Sunday, September 24, 2006

My Papa

Today I got an email from my dad about this website, called Boot Liquor Radio, based in San Jose that plays very eclectic country music. He mentioned that he heard a song called "Down Mexico Way" by the Sons of the Pioneers. It brought him back to a time when he was a young boy and his father (my papa) was just getting home from work, the radio would be on playing Sons of the Pioneers and various other oldies, and he would soon be on Papa's lap, despite the fact that he probably just wanted to relax after a long day at work.

It surprised me to read this because I never thought of Papa as the "cuddly type" - in fact, he was quite the opposite. Even when my brother and I came along, he still had an edge to him, though he was somewhat softer with us than with his own children. I was looking through my old pictures and found a few with my Papa and me. They were surprisingly tender moments where he is either holding me or playing or joking with me. I remember, when I was very young, having a difficult time approaching him because he was a very quiet and very tall man. As I got older, he opened up more, and even taught me to play cribbage. He was cut-throat about it - I didn't get any slack just because I was his granddaughter. I can't remember a time when we visited our grandparents that he wasn't watching or playing golf, going square-dancing with grandma, or getting together with their gang (the S.O.B's). No matter what the setting, you could count on Papa to tell an off-color Norwegian joke that left some people scratching their heads.

Despite his gruff exterior, Papa would surprise me every so often. When I became pregnant at a rather young age, he was the only one in my family who wasn't upset with me. Instead, he jabbed me in the ribs with his elbow and, with a straight face, said "You know, Jen, you should never take something serious that was poked at you in fun", then winked at me. When I was in grad school, and Papa was sick, I would sometimes come over to the house to help out - sometimes just for company, or to shovel the driveway. He would get teary eyed, something I never thought I'd see from him, and would thank me for helping, even though I know he was upset that he couldn't do it himself.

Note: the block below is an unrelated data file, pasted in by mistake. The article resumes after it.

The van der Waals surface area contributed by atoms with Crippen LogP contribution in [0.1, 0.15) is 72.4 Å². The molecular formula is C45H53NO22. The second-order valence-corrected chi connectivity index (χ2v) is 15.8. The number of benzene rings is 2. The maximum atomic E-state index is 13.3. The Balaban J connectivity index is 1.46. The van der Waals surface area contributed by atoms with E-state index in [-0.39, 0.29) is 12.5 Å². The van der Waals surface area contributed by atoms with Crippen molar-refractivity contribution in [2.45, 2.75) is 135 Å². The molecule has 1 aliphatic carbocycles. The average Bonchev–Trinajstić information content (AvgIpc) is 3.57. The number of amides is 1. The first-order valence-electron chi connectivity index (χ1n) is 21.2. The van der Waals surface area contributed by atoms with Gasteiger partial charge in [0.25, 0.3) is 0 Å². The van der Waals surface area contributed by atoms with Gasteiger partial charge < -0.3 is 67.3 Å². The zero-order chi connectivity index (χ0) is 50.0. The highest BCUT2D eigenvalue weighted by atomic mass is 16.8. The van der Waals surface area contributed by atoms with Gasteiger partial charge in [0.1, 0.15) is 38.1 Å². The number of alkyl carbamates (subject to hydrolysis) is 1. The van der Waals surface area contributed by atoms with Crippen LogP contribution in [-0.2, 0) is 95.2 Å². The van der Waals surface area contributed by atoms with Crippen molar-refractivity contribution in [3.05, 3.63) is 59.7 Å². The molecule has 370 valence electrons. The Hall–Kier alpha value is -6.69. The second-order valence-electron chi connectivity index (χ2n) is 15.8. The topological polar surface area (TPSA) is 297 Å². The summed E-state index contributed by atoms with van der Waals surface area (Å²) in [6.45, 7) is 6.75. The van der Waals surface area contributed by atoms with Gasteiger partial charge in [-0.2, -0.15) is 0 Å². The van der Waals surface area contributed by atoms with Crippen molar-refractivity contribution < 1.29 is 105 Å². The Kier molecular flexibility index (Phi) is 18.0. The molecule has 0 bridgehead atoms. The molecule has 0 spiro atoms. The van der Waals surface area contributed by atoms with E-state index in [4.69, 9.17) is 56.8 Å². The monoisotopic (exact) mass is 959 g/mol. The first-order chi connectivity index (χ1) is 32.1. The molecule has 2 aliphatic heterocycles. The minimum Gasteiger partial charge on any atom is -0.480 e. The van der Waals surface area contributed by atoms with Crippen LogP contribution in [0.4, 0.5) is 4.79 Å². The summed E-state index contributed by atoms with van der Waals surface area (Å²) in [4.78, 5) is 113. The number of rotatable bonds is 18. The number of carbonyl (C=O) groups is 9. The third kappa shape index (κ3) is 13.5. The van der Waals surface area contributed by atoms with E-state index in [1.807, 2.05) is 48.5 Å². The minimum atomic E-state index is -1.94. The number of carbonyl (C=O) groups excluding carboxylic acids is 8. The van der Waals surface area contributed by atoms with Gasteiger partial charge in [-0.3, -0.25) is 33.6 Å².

Even though Papa was gruff and stoic, he still meant a great deal to me. It brought a tear to my eye to read my dad's email about his wanting to be close to his father. It made me think of my relationship with Papa, as well as the relationship with my own father. I'm glad things have changed a little - that it's okay for a father to be tender and say "I love you". It's what every kid needs from a father.

Monday, September 18, 2006

Mixed Feelings